Elbaz likens his creative process to that of creating stories with unpredictable twists and perfect endings. “When I design a collection, I always start by dreaming up a story,” says the designer, adding that he approaches each collection with a clean slate. “Holidays and I don’t get along,” he adds, starting his workdays as early as 5am. He admits to being something of a control freak, and this – according to Elbaz – ensures that his work is set off to perfection. Be it in Lanvin’s collections, accessories, boutiques, window displays or perfumes, Elbaz insisted on overseeing it all, continually making suggestions and dreaming up new ideas. For instance, Elbaz cast non-models between the ages of 18 to 82 in an ingenious campaign for Lanvin’s Autumn/Winter 2012/13 collection. “I want to see beautiful women, not beautiful clothes,” he explained.
Within the realm of Lanvin’s accessories, Elbaz was the one who managed to make nameplate necklaces look chic, and bejewelled accessories appear refined and tasteful. As if designing fashion- forward yet timeless attire for women wasn’t enough to keep him busy, Elbaz furthered the brand to launch menswear collections, fragrances, a bridal line, a children’s line, and even sneakers. He conceptualised some of the most intriguing and unexpected collaborations, too. When he collaborated with high street brand H&M in 2010, the capsule collection that included tulle dresses flew off the shelves. Another collaboration saw him make his foray into cosmetics in 2013 with the launch of a limited edition make-up collection for Lancôme, the packaging of which was wonderfully whimsical – much like the designer himself.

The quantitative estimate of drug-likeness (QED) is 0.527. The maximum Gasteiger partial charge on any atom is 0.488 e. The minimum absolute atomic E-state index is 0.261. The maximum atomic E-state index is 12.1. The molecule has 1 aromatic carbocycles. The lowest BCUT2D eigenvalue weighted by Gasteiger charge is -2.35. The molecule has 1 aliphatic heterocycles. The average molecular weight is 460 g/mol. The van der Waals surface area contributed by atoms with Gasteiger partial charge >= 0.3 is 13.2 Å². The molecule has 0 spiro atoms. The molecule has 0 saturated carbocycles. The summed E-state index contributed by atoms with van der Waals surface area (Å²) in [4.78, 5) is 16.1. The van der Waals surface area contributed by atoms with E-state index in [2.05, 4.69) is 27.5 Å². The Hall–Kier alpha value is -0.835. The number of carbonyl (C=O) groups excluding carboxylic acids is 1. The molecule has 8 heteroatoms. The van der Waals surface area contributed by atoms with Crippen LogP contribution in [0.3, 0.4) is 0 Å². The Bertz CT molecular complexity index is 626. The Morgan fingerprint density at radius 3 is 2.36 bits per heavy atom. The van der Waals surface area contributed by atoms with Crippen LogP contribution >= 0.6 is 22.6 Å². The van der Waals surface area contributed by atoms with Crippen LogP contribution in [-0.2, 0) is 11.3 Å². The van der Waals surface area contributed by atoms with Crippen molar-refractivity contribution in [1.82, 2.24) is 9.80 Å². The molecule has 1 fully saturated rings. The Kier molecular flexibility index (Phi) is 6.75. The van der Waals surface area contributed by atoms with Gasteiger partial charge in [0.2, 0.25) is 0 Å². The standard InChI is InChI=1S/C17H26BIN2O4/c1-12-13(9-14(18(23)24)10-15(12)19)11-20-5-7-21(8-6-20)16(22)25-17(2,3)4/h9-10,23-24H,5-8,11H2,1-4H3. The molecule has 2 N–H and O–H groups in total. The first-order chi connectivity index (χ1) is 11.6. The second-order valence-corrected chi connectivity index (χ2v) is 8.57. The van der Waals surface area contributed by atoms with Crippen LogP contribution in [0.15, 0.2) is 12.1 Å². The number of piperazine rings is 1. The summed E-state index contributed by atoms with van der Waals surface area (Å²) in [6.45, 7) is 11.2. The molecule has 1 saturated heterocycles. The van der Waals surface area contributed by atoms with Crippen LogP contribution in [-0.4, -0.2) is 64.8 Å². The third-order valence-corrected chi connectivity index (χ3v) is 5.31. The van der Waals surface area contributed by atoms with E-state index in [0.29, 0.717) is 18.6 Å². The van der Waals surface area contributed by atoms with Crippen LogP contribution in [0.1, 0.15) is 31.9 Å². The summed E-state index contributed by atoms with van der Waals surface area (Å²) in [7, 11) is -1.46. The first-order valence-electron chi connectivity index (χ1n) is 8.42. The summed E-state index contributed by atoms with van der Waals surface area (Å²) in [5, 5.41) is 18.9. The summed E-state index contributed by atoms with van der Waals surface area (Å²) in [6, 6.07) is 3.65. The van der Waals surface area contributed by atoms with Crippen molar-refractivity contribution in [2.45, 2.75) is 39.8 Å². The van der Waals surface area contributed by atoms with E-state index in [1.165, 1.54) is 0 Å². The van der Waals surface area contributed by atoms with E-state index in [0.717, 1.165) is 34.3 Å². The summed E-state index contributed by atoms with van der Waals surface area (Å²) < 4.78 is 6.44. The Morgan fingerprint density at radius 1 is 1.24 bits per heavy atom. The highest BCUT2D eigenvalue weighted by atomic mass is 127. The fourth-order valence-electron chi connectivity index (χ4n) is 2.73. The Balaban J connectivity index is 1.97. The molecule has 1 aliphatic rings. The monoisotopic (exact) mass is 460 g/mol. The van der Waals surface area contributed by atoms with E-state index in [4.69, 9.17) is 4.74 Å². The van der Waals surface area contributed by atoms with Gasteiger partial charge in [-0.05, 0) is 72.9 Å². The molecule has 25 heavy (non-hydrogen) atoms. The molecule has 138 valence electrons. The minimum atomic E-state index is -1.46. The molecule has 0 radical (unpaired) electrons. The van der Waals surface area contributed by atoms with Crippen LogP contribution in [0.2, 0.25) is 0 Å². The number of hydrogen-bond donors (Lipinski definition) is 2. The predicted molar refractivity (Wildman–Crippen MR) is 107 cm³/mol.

Elbaz also kept alive and often revived several of Lanvin’s trademark touches. Back in 2006, he introduced all-new packaging, incorporating the iconic quattrocento blue once favoured by Jeanne Lanvin, the creator of the fashion house. His classic dresses have often been compared to Lanvin’s designs of the 1920s, which is most likely the reason why fashion critic Suzy Menkes once referred to him as “every woman’s darling”. According to Elbaz, beauty and comfort go hand in hand. “A lady’s beauty shines out when she is comfortable. For me, dresses symbolise ease rather than femininity,” Elbaz once stated.
The legendary designer orchestrated an exhibition during the fall at Maison Européenne de la Photographie in Paris. As viewers were immersed in the intimacy of fittings, the excitement of Lanvin shows and the beauty of the label’s designs, the show – housed in five rooms – portrayed Elbaz’s work through the years. Designed to be experienced as a continuous dialogue between fashion and photography, it can be counted as a first in the history of Lanvin. In a twist of fate, the introspective exhibition kicked off just over a month before Elbaz parted ways with the fashion house. Privy to his immense contributions to its legacy, visitors were gently reminded that one of the greatest eras in fashion had come to an end.
This article was first published in the December 2015 edition of Signé (UAE)